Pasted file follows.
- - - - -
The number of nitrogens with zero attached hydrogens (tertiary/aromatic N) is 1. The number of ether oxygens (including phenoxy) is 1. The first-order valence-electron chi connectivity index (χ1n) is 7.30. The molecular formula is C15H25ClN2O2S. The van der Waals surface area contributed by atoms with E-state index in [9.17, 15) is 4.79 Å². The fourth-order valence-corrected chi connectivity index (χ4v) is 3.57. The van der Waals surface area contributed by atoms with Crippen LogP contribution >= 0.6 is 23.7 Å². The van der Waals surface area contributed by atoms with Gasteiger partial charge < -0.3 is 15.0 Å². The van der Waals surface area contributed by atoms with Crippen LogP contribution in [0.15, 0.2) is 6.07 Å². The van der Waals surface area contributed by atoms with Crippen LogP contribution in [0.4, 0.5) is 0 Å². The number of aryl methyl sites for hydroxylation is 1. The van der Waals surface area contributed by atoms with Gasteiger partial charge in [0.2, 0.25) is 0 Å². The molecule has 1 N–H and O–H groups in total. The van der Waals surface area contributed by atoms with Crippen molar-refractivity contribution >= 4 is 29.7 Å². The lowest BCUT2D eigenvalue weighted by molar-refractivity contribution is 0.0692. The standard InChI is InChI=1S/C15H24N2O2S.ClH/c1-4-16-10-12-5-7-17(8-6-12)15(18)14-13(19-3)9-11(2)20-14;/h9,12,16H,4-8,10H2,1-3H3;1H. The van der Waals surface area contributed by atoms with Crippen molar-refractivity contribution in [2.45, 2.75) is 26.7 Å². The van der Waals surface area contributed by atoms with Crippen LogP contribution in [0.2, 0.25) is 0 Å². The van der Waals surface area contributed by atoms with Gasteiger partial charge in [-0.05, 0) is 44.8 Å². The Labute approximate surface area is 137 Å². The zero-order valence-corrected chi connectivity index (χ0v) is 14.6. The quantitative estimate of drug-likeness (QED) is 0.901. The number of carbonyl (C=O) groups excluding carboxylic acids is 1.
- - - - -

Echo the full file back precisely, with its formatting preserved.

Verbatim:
The number of nitrogens with zero attached hydrogens (tertiary/aromatic N) is 1. The number of ether oxygens (including phenoxy) is 1. The first-order valence-electron chi connectivity index (χ1n) is 7.30. The molecular formula is C15H25ClN2O2S. The van der Waals surface area contributed by atoms with E-state index in [9.17, 15) is 4.79 Å². The fourth-order valence-corrected chi connectivity index (χ4v) is 3.57. The van der Waals surface area contributed by atoms with Crippen LogP contribution >= 0.6 is 23.7 Å². The van der Waals surface area contributed by atoms with Gasteiger partial charge < -0.3 is 15.0 Å². The van der Waals surface area contributed by atoms with Crippen LogP contribution in [0.15, 0.2) is 6.07 Å². The van der Waals surface area contributed by atoms with Crippen LogP contribution in [0.4, 0.5) is 0 Å². The number of aryl methyl sites for hydroxylation is 1. The van der Waals surface area contributed by atoms with Gasteiger partial charge in [0.2, 0.25) is 0 Å². The molecule has 1 N–H and O–H groups in total. The van der Waals surface area contributed by atoms with Crippen molar-refractivity contribution >= 4 is 29.7 Å². The lowest BCUT2D eigenvalue weighted by molar-refractivity contribution is 0.0692. The standard InChI is InChI=1S/C15H24N2O2S.ClH/c1-4-16-10-12-5-7-17(8-6-12)15(18)14-13(19-3)9-11(2)20-14;/h9,12,16H,4-8,10H2,1-3H3;1H. The van der Waals surface area contributed by atoms with Crippen molar-refractivity contribution in [2.45, 2.75) is 26.7 Å². The van der Waals surface area contributed by atoms with Crippen LogP contribution in [0.2, 0.25) is 0 Å². The van der Waals surface area contributed by atoms with Gasteiger partial charge in [-0.05, 0) is 44.8 Å². The Labute approximate surface area is 137 Å². The zero-order valence-corrected chi connectivity index (χ0v) is 14.6. The quantitative estimate of drug-likeness (QED) is 0.901. The number of carbonyl (C=O) groups excluding carboxylic acids is 1.